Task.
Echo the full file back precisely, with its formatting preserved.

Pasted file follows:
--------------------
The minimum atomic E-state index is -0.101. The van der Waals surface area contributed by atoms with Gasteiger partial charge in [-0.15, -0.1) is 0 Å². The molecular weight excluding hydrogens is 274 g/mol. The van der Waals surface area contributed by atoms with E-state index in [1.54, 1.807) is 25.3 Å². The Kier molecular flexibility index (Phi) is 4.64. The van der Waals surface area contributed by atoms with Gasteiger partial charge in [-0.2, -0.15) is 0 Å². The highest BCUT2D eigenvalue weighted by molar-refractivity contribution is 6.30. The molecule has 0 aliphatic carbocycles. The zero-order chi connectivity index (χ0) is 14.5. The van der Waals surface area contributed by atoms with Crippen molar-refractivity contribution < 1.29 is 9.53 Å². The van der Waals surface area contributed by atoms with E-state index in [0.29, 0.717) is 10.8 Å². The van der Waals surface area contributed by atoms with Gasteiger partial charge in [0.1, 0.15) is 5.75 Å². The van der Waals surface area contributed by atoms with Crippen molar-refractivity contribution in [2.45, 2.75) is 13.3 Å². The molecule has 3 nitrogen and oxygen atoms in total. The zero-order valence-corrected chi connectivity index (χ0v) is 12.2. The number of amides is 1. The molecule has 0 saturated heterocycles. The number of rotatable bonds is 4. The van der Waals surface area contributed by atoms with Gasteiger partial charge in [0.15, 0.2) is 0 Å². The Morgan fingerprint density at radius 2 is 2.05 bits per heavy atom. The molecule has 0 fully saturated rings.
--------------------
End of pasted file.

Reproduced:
The minimum atomic E-state index is -0.101. The van der Waals surface area contributed by atoms with Gasteiger partial charge in [-0.15, -0.1) is 0 Å². The molecular weight excluding hydrogens is 274 g/mol. The van der Waals surface area contributed by atoms with E-state index in [1.54, 1.807) is 25.3 Å². The Kier molecular flexibility index (Phi) is 4.64. The van der Waals surface area contributed by atoms with Gasteiger partial charge in [-0.2, -0.15) is 0 Å². The highest BCUT2D eigenvalue weighted by molar-refractivity contribution is 6.30. The molecule has 0 aliphatic carbocycles. The zero-order chi connectivity index (χ0) is 14.5. The van der Waals surface area contributed by atoms with Crippen molar-refractivity contribution < 1.29 is 9.53 Å². The van der Waals surface area contributed by atoms with E-state index in [0.29, 0.717) is 10.8 Å². The van der Waals surface area contributed by atoms with Gasteiger partial charge in [0.1, 0.15) is 5.75 Å². The van der Waals surface area contributed by atoms with Crippen molar-refractivity contribution in [2.45, 2.75) is 13.3 Å². The molecule has 3 nitrogen and oxygen atoms in total. The zero-order valence-corrected chi connectivity index (χ0v) is 12.2. The number of amides is 1. The molecule has 0 saturated heterocycles. The number of rotatable bonds is 4. The van der Waals surface area contributed by atoms with Gasteiger partial charge in [0.15, 0.2) is 0 Å². The Morgan fingerprint density at radius 2 is 2.05 bits per heavy atom. The molecule has 0 fully saturated rings.